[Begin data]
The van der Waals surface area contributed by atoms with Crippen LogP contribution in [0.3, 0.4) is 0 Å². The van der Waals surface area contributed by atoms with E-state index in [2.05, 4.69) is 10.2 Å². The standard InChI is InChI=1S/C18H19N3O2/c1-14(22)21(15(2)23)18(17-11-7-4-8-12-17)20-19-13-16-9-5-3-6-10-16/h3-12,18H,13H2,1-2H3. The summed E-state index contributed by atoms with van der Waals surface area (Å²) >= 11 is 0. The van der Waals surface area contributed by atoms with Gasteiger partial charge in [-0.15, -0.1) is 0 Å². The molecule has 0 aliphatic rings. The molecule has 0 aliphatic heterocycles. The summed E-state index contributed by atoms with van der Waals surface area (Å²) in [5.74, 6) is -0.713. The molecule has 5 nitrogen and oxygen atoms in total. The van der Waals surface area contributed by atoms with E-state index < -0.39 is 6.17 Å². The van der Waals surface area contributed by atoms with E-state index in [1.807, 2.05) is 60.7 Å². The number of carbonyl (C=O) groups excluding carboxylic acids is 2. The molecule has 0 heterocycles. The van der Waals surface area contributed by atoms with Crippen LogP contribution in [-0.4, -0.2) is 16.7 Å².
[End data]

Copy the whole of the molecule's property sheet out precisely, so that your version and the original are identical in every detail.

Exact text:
The van der Waals surface area contributed by atoms with Crippen LogP contribution in [0.3, 0.4) is 0 Å². The van der Waals surface area contributed by atoms with E-state index in [2.05, 4.69) is 10.2 Å². The standard InChI is InChI=1S/C18H19N3O2/c1-14(22)21(15(2)23)18(17-11-7-4-8-12-17)20-19-13-16-9-5-3-6-10-16/h3-12,18H,13H2,1-2H3. The summed E-state index contributed by atoms with van der Waals surface area (Å²) >= 11 is 0. The van der Waals surface area contributed by atoms with Gasteiger partial charge in [-0.15, -0.1) is 0 Å². The molecule has 0 aliphatic rings. The molecule has 0 aliphatic heterocycles. The summed E-state index contributed by atoms with van der Waals surface area (Å²) in [5.74, 6) is -0.713. The molecule has 5 nitrogen and oxygen atoms in total. The van der Waals surface area contributed by atoms with E-state index < -0.39 is 6.17 Å². The van der Waals surface area contributed by atoms with E-state index in [1.807, 2.05) is 60.7 Å². The number of carbonyl (C=O) groups excluding carboxylic acids is 2. The molecule has 0 heterocycles. The van der Waals surface area contributed by atoms with Crippen LogP contribution in [-0.4, -0.2) is 16.7 Å².